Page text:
Every quarter we’ll ask brand experts from around the world to rebrand or reposition a historical organisation or event. This quarter, we look at the impact of the Titanic disaster on White Star Line’s brand credibility
James Ramsden, executive creative director, Rufus Leonard
A rebrand would sensitively address the past with a simple refresh of the existing logo following these principles: Keeping the recognisable components of the brand; the flag and the star – these are made to look more modern to show evolution and moving forward. A simple roundel is introduced to create a stamp of trust and expertise and is reminiscent of a life buoy. The star becomes a stronger symbol of hope and is built on with the scattered placement of smaller stars to evoke a sense of soulfulness. The circle of dots are a subtle reminder of the lives lost on the Titanic and surround and support the main body of the logo. A new line, ‘GO FORTH’ has been added, built out from the new brand positioning for a confident and assertive brand promise.
Zoe Harris, head of brand engagement, Standard Chartered
White Star will need to come up with a big idea to persuade consumers to consider White Star again, and to do so more often than their competitors. A repositioning will need to associate the White Star liners not just with safety, but also with security and as a smart investment for both investors AND ticket purchasers. Before doing this however, the company should invest in pursuing quality and reliability improvements, and building up confidence in the management team. This effort will improve favourability and perception in order to regain the trust of consumers/investors and to restore their corporate brand too.
James Packer, creative director, Industry
Post disaster, there is only one course of action: reform, reengage, then rebrand. Rebranding can be a powerful way to signal corporate renewal. But without reform, it’s brandwashing. So, what should the White Star Line have done? Historically the White Star Line’s proposition was comfort, versus its transatlantic rival Cunard, whose proposition was speed. The White Star Line extended this offer to third class passengers, whereas its rivals offered appalling conditions of passage. So White Star would be advised to have shown it had reformed by learning new safety lessons from the Titanic. And then, building on its heritage of offering superior comfort, it could have rebranded as the Five Star Line.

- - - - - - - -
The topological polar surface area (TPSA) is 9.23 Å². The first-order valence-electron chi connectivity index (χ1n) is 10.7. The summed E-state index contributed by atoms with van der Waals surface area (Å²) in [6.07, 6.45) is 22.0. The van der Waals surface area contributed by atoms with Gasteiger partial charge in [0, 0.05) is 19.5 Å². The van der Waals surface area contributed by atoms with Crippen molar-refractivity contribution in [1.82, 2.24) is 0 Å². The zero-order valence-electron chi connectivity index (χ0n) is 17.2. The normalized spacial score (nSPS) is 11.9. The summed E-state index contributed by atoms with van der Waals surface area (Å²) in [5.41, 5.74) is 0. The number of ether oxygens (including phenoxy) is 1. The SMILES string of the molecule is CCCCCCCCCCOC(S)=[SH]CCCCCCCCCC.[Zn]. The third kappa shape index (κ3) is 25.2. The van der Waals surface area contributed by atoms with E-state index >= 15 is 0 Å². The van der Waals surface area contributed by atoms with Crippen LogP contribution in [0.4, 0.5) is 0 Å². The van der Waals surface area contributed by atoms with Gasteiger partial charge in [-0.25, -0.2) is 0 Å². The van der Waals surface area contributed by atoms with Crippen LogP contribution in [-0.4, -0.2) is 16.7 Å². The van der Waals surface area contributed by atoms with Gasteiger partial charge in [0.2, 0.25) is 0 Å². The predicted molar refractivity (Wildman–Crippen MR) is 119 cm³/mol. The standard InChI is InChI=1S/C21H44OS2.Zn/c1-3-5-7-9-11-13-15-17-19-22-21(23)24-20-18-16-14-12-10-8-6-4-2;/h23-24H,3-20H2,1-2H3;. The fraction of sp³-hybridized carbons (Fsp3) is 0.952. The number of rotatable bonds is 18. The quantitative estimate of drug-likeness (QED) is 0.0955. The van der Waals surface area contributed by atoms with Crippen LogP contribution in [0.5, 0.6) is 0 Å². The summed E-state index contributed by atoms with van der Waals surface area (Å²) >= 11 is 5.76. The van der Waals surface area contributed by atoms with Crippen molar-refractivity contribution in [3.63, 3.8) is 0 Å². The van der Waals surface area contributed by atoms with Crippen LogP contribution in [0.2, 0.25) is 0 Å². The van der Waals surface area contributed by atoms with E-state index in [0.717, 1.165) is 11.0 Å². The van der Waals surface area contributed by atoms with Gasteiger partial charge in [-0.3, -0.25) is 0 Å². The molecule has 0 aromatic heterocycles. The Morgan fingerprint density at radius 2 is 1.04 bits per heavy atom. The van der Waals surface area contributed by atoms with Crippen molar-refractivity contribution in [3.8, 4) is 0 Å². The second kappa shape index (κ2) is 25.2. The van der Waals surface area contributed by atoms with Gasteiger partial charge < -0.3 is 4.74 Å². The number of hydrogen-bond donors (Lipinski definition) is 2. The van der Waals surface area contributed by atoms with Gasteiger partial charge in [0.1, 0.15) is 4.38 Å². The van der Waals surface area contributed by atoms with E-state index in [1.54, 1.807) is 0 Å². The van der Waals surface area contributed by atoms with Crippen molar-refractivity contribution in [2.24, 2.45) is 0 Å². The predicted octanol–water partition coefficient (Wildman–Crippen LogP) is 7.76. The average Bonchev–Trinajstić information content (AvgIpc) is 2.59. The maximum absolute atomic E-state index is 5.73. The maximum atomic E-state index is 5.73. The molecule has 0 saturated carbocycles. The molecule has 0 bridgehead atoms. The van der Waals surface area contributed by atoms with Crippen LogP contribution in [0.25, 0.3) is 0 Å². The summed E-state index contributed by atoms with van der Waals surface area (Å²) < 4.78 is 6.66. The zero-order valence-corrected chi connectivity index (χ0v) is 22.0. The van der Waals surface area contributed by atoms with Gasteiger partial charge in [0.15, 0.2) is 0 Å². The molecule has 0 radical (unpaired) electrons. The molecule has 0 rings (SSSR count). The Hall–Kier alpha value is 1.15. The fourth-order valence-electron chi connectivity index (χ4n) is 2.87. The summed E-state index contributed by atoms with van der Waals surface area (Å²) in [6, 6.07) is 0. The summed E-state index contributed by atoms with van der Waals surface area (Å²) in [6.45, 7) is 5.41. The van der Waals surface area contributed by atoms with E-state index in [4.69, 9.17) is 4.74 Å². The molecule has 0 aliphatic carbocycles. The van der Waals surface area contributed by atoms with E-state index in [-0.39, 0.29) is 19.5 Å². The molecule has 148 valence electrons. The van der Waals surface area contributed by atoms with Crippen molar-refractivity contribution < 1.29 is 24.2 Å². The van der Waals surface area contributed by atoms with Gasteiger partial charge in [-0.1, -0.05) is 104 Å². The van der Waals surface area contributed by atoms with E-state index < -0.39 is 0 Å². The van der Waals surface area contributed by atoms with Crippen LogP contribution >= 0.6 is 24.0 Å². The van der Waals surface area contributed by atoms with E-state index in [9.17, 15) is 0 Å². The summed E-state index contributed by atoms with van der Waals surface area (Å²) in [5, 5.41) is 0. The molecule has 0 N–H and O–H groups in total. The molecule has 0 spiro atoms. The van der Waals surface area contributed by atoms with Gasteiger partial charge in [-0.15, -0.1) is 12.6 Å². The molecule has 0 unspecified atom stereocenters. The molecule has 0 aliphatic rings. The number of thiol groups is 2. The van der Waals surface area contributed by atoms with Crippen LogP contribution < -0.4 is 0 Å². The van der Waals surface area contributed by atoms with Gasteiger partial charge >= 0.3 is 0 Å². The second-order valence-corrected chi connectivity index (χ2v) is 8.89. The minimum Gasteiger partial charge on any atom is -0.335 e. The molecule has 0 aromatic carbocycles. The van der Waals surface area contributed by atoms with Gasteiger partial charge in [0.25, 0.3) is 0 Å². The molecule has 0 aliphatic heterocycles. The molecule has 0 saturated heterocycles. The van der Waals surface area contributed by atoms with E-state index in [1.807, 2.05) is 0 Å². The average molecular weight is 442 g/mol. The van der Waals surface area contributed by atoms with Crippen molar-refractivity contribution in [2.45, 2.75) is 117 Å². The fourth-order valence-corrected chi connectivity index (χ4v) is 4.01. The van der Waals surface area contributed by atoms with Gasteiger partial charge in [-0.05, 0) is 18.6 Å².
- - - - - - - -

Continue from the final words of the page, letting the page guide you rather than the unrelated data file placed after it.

Ian Allison, strategy & creative director, Bell Integrated
It’s hard to image how different things were back then. Mass media was limited, in the hands of the few, and broadcast-only; the ship was launched only 15 years or so after the birth of cinema but was chronicled by newsreel footage (actually featuring the Titanic’s sister ship, the HMHS Britannic). So myths – both favourable and less so – quickly replaced historical accuracy: for example, the White Star Line never claimed that the ship was ‘unsinkable.’ Brands can’t control events this big. Mass communication is increasingly in the hands of the many, and is initiated immediately. What matters is that brands are honest and have integrity. As it is, few people remember the White Star Line, but I suspect we’ll never forget the Titanic.
Gareth Richardson, owner, Sedgwick Richardson
A hundred years from now the channels will be different, but the principles of communication will remain the same. For the longer term, your brand strategy should be determined by your business strategy, and this will be influenced by multiple factors. Rapid technological developments already evident in the shipyards of Liverpool and Hamburg are going to force you to choose between offering speed or comfort as a priority. At heart, you are about comfort and luxury. Speed hasn’t worked out so well for you. If you remain true to your purpose, we envisage a day when new crew members are proud to attend the White Star Academy – the modern branding of Cunard’s training academy for new crewmembers – and the White Star Service brand is renowned global for standards fit for royalty.